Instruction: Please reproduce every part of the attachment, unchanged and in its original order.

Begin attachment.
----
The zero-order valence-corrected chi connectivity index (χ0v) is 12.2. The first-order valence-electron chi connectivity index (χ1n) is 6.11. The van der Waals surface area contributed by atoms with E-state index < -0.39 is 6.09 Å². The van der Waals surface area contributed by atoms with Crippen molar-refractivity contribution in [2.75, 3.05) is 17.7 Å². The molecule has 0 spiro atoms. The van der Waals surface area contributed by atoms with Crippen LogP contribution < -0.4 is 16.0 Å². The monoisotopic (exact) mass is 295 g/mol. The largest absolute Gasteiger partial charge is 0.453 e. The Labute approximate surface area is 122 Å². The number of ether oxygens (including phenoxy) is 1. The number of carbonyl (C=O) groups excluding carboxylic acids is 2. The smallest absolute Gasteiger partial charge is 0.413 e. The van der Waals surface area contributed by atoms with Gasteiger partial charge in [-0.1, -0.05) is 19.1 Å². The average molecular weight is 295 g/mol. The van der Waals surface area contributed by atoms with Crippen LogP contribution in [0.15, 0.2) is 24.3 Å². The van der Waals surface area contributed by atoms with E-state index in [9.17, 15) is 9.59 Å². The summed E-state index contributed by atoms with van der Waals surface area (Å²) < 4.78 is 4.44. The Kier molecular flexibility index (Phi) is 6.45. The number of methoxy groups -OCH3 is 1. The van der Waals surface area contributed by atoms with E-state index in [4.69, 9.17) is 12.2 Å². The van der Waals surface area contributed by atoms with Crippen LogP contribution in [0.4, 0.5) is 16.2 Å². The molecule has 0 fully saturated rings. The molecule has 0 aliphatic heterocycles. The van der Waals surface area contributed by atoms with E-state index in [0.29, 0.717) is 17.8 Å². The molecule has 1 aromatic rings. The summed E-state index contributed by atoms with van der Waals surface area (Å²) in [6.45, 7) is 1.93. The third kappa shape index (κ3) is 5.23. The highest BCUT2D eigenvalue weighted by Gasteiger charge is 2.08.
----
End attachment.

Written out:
The zero-order valence-corrected chi connectivity index (χ0v) is 12.2. The first-order valence-electron chi connectivity index (χ1n) is 6.11. The van der Waals surface area contributed by atoms with E-state index < -0.39 is 6.09 Å². The van der Waals surface area contributed by atoms with Crippen molar-refractivity contribution in [2.75, 3.05) is 17.7 Å². The molecule has 0 spiro atoms. The van der Waals surface area contributed by atoms with Crippen LogP contribution < -0.4 is 16.0 Å². The monoisotopic (exact) mass is 295 g/mol. The largest absolute Gasteiger partial charge is 0.453 e. The Labute approximate surface area is 122 Å². The number of ether oxygens (including phenoxy) is 1. The number of carbonyl (C=O) groups excluding carboxylic acids is 2. The smallest absolute Gasteiger partial charge is 0.413 e. The van der Waals surface area contributed by atoms with Gasteiger partial charge in [-0.1, -0.05) is 19.1 Å². The average molecular weight is 295 g/mol. The van der Waals surface area contributed by atoms with Crippen LogP contribution in [0.15, 0.2) is 24.3 Å². The van der Waals surface area contributed by atoms with E-state index in [9.17, 15) is 9.59 Å². The summed E-state index contributed by atoms with van der Waals surface area (Å²) < 4.78 is 4.44. The Kier molecular flexibility index (Phi) is 6.45. The number of methoxy groups -OCH3 is 1. The van der Waals surface area contributed by atoms with E-state index in [4.69, 9.17) is 12.2 Å². The van der Waals surface area contributed by atoms with Crippen LogP contribution in [0.4, 0.5) is 16.2 Å². The molecule has 0 fully saturated rings. The molecule has 0 aliphatic heterocycles. The van der Waals surface area contributed by atoms with E-state index in [0.29, 0.717) is 17.8 Å². The molecule has 1 aromatic rings. The summed E-state index contributed by atoms with van der Waals surface area (Å²) in [6.45, 7) is 1.93. The third kappa shape index (κ3) is 5.23. The highest BCUT2D eigenvalue weighted by Gasteiger charge is 2.08.